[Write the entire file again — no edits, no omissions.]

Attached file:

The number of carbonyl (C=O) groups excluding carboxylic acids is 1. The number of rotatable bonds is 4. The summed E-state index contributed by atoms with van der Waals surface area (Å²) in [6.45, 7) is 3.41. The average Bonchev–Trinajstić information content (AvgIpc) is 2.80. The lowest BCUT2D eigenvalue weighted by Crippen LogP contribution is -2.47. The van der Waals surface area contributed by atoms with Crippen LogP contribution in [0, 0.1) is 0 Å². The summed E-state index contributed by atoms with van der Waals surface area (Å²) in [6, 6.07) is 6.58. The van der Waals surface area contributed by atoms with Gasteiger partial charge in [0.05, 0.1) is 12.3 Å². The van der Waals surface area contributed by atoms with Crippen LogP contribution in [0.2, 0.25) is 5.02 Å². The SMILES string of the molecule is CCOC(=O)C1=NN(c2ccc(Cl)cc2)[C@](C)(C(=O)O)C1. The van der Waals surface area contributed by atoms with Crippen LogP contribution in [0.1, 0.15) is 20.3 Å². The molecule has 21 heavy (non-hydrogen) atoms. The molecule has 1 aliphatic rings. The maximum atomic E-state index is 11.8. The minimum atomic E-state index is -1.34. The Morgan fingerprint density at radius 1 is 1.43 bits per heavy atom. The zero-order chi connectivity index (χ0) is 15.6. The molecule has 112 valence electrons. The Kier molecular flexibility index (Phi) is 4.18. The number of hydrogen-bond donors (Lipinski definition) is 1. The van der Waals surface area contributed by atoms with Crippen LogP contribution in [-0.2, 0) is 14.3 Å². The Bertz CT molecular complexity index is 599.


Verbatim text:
The number of carbonyl (C=O) groups excluding carboxylic acids is 1. The number of rotatable bonds is 4. The summed E-state index contributed by atoms with van der Waals surface area (Å²) in [6.45, 7) is 3.41. The average Bonchev–Trinajstić information content (AvgIpc) is 2.80. The lowest BCUT2D eigenvalue weighted by Crippen LogP contribution is -2.47. The van der Waals surface area contributed by atoms with Crippen LogP contribution in [0, 0.1) is 0 Å². The summed E-state index contributed by atoms with van der Waals surface area (Å²) in [6, 6.07) is 6.58. The van der Waals surface area contributed by atoms with Gasteiger partial charge in [0.05, 0.1) is 12.3 Å². The van der Waals surface area contributed by atoms with Crippen LogP contribution in [0.2, 0.25) is 5.02 Å². The SMILES string of the molecule is CCOC(=O)C1=NN(c2ccc(Cl)cc2)[C@](C)(C(=O)O)C1. The van der Waals surface area contributed by atoms with Crippen LogP contribution in [0.1, 0.15) is 20.3 Å². The molecule has 21 heavy (non-hydrogen) atoms. The molecule has 1 aliphatic rings. The maximum atomic E-state index is 11.8. The minimum atomic E-state index is -1.34. The Morgan fingerprint density at radius 1 is 1.43 bits per heavy atom. The zero-order chi connectivity index (χ0) is 15.6. The molecule has 112 valence electrons. The Kier molecular flexibility index (Phi) is 4.18. The number of hydrogen-bond donors (Lipinski definition) is 1. The van der Waals surface area contributed by atoms with Crippen LogP contribution in [-0.2, 0) is 14.3 Å². The Bertz CT molecular complexity index is 599.